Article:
The reader (Robert Powell) is perfect. The tension builds and the plot is interesting. Very entertaining, I thought. In the last quarter, the plot wobbles but it works overall.
Excellent prose and a great plot. What a delight to listen to this story (well, as long as I was braced for the brutal parts). So glad I gave this one a try, it's a Grade A crime novel. Now looking forward to my next Adrain McKinty novel.
I'm glad I read this (listened) and I recommend it to anyone who's interested in the topic, even if I don't agree with some of the author's conclusions. My favorite part of the book, the author's insights about people's moral convictions (and the political candidates they're attracted to), was fascinating. It's changed the way I look at (or listen to) people on the other side of the moral/political spectrum. I actually *hear* them differently, and their convictions make more sense to me.
Interesting book, well written and well read by the author.
Wow, this one really surprised me. It was deeper than I'd expected, and honest. The author takes you into the territory of Doubt, rather courageously, and there he finds that doubt can be helpful for the soul. He brought up a lot of ideas and perspectives that were new to me. The whole book, which is very well written, opened my mind. Truly, I'm grateful for writers like John Ortberg for honestly examining spiritual ideas like faith and doubt. In the end he tells you his "conclusions" about faith and God, but he invites the reader to find his/her own. This was my first book by the author.
Great plot, interesting & well drawn characters. I thought the writing was well above the average action/thriller fare.
This was my first Ann Patchett novel. Wow, what a storyteller. She has a unique way of spinning out a tale. Her plot was beautiful, rich, intriguing -- even though the events don't include guns, murder, evil villains. Really quite a gifted novelist. It was a pleasure to hear the words and watch the story unfold. It's a (mostly) quiet story but you find yourself on the edge of your seat! All that would be enough, but Hope Davis does a sparkling job with the prose!
An interesting and rewarding exploration of Nicholas Steno, his love of knowledge and science, and the life he lived in that era. It's also interesting to see how the crowd of "knowledgeable people" can sometimes be quite blind and quite wrong. Well written by Alan Cutler and easy to follow. Grover Gardner does well. I enjoyed it.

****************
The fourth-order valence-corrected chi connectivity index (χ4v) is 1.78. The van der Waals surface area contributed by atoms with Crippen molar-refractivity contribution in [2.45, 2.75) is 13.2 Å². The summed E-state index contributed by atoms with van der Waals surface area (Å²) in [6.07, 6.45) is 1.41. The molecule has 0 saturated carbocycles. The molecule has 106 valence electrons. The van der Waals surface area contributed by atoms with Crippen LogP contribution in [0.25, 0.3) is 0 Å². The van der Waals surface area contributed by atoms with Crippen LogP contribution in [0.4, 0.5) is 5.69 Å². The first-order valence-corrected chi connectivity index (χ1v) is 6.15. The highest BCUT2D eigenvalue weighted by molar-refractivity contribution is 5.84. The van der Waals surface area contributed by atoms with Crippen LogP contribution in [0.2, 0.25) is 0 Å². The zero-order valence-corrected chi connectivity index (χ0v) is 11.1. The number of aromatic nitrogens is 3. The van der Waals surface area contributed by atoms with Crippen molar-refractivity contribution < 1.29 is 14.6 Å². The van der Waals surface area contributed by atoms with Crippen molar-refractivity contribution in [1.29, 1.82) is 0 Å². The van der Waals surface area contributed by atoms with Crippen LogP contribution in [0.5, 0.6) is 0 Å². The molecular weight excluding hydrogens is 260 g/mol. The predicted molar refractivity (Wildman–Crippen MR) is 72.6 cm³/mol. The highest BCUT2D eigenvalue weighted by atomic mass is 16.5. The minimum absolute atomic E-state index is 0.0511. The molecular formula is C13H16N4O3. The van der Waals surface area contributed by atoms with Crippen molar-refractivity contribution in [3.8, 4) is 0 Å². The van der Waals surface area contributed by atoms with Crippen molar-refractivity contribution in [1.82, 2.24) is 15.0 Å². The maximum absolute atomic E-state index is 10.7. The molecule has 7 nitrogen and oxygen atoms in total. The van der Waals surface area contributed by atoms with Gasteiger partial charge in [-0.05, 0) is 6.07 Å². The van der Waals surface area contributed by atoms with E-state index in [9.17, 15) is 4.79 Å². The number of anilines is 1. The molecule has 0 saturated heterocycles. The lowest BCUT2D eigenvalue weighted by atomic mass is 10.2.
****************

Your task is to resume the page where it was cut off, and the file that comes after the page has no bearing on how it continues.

Let's face it, the author went to a tough, tough place. And things didn't get any easier. There was the poverty, the tragic childhoods, the heartbreak of early, violent deaths. The author came from very different circumstances himself, so how did he make it in the neighborhood he now lived in? How on earth did he stay there for 2+ decades? That is the story told in this book.
Much less interesting than the first Freakonomics. This one doesn't have the depth, just some glib conclusions from data scooped up here and there. Example: how did the women's liberation movement strike a blow against education and student test scores? Answer: women gained more career choices so fewer of the brightest women now go into teaching, resulting in less able teachers and therefor poorer test scores. Come on. Why bring up important issues only to be silly & superficial about them?
I really enjoyed this. Wonderful reading by John Lee. Great writing by the author and although the "story" moves along swiftly, there's actually a lot of historical detail. What a story! It's rich and full of characters. You'd swear you're listening to some well plotted spy thriller. Highly recommended.
1) I'm glad I read it because it gave me insight into autistic behavior in general, 2) the writing is very good with an accurate first-person voice, 3) honestly it was such a chore to get to the end because the mystery and surprises aren't very interesting. The father is interesting and the main character is interesting, although often dry and long winded. Not sure what to think about this one. P.S., interesting: the author of the autobiography 'Born on a Blue Day,' who has Aspergers Syndrome like the main character in 'Curious Incident,' came to a completely different conclusion about the existence of God.
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